Tuesday, January 03, 2006

Planners, Seize the Day!

How can planners think they are not important in the overall scheme of things when we keep getting opportunities thrown right into our laps?

On Sunday, New Year's Day, the DesNews put forward its important editorial priorities for the coming year, and right at the top of the list was...dealing with growth!

"(T)he Deseret Morning News editorial board has chosen the challenge of dealing with the many facets of growth as the top editorial goal for 2006. This means putting pressure on local officials to plan intelligently, so that new developments don't overrun the need for parks and open spaces. It also means finding ways to intelligently deal with needs in education, transportation, and other areas."

I would add "... and keep state officials from hampering local officials from doing so." This in reference to the none-too-secret expressions by House Speaker Greg Curtis and Rep. Wayne Harper (former West Jordan Community Development Director, no less) of their desire to essentially turn local land use regulation on its head (see past news story.)

Planners, as those trained and equipped to deal with handling growth, we cannot let such opportunity pass us by to be in the forefront of the policy discussions.

One who is certainly "seizing the day" is our own Soren Simonsen. A good story in the Trib about Soren's assumption of a seat on the Salt Lake City Council shows how planners can even make themselves into elected policymakers (along with that other notable planner, Ralph Becker). Way to go Soren, show us how its to be done. No question this will help raise the level of recognition of planning for our communities.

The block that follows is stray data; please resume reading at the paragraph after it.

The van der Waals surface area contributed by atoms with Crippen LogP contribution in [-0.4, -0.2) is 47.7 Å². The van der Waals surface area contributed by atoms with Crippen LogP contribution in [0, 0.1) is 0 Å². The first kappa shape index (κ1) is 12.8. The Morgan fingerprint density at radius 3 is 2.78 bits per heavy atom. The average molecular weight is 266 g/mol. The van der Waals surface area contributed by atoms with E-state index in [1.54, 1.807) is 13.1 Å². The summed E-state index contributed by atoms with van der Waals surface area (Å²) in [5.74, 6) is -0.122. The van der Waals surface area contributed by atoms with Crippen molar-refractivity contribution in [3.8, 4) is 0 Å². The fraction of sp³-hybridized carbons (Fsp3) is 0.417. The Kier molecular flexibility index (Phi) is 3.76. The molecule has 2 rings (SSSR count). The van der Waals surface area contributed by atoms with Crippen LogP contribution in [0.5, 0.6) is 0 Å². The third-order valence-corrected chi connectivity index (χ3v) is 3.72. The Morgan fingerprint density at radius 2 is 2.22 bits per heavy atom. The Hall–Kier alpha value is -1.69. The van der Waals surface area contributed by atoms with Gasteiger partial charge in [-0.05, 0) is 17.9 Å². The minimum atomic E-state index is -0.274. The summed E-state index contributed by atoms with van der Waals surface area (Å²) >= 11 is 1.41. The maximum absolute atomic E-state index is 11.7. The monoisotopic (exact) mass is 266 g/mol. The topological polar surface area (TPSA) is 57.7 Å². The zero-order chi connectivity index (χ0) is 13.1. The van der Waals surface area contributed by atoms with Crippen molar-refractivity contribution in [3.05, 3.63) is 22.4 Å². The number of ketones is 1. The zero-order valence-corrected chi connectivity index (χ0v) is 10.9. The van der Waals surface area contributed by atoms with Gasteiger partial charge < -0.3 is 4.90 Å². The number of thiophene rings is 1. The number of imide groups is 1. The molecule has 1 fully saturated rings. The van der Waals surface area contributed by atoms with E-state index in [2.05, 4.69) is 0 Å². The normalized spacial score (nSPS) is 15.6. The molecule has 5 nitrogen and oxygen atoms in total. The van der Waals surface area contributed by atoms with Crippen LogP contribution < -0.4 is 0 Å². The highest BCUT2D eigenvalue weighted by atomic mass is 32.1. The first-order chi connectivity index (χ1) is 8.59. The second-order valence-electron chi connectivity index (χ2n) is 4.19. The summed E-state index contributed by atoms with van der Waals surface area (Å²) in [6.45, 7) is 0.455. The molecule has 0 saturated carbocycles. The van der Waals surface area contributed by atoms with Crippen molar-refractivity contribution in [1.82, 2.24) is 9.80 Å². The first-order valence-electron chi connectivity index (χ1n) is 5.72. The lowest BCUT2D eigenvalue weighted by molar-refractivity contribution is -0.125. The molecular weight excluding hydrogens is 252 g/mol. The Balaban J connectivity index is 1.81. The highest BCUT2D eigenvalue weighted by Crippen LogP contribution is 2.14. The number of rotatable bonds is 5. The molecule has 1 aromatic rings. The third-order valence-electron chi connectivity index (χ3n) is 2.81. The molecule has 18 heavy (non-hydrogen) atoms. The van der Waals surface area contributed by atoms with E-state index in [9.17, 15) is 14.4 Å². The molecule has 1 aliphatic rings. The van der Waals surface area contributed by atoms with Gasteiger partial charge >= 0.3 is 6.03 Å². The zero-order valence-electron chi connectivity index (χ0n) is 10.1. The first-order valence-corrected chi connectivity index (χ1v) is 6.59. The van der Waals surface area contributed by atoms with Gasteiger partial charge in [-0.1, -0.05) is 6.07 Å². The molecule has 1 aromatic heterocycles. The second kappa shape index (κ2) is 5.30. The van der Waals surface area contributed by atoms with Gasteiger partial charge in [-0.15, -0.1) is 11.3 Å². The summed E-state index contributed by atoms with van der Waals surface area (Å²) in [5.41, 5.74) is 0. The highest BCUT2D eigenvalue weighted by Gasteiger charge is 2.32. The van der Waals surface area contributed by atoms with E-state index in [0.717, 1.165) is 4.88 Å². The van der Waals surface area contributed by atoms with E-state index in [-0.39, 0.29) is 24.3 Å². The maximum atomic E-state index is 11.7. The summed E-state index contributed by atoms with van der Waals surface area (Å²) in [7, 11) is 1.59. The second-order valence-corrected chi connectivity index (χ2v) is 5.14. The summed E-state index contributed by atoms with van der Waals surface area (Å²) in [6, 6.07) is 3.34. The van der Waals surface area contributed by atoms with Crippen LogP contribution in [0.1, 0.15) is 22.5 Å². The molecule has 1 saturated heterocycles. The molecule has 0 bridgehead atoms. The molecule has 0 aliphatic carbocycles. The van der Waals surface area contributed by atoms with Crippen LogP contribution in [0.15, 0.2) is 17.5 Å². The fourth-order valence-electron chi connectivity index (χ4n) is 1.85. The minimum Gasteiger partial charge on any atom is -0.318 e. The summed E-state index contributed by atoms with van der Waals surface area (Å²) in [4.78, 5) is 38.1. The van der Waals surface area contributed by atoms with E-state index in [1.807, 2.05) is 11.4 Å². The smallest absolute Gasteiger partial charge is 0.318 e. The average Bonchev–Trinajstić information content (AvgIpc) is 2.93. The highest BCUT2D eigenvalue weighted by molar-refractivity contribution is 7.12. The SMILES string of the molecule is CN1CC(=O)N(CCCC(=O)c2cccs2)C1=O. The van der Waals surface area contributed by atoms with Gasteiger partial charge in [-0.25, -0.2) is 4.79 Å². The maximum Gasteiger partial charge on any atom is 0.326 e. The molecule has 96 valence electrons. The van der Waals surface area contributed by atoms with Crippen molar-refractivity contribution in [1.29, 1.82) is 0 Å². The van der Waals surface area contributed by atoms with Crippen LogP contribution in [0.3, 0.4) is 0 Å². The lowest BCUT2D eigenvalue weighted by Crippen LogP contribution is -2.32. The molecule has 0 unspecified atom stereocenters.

Though, as the story points out, Soren, you really made your pregnant wife suffer through summer without air conditioning in the name of architectural purity for your newly acquired Sugar House home? Wow, now that takes guts.


At 2:32 PM, Blogger Former Centerville Citizen said...

There was also a good editorial in today's Standard Examiner about Davis County needing more land zoned for uses other than residential and retail.

At 6:48 PM, Blogger Wilf said...


Yeah, the Standard seems to have picked up on this like its a new topic. We actually prepared and adopted an economic development strategic plan for Davis County in 1995, which had as one of its top priorities the need for cities to identify areas for business development in their city general plans, zone the areas accordingly, and hold on to it and not succumb to the inevitable request by landowners and developers to rezone to residential.

We have been pushing that idea with cities since that time, and it has had some success, like the business park in Kaysville, areas in North Salt Lake, and in west Layton.

But there have been a number of instances as well where the city councils have caved in and rezoned to residential, like in some of the area east of Hill Air Force Base, and most recently the area west of Redwood Road in North Salt Lake.

We have just determined that with the election of nine new mayors in Davis County, and a number of new city council people, we need to re-emphasize this idea. Ted Knowlton at Envision Utah has picked up on the idea, and we are going to partner with them to resend the message.


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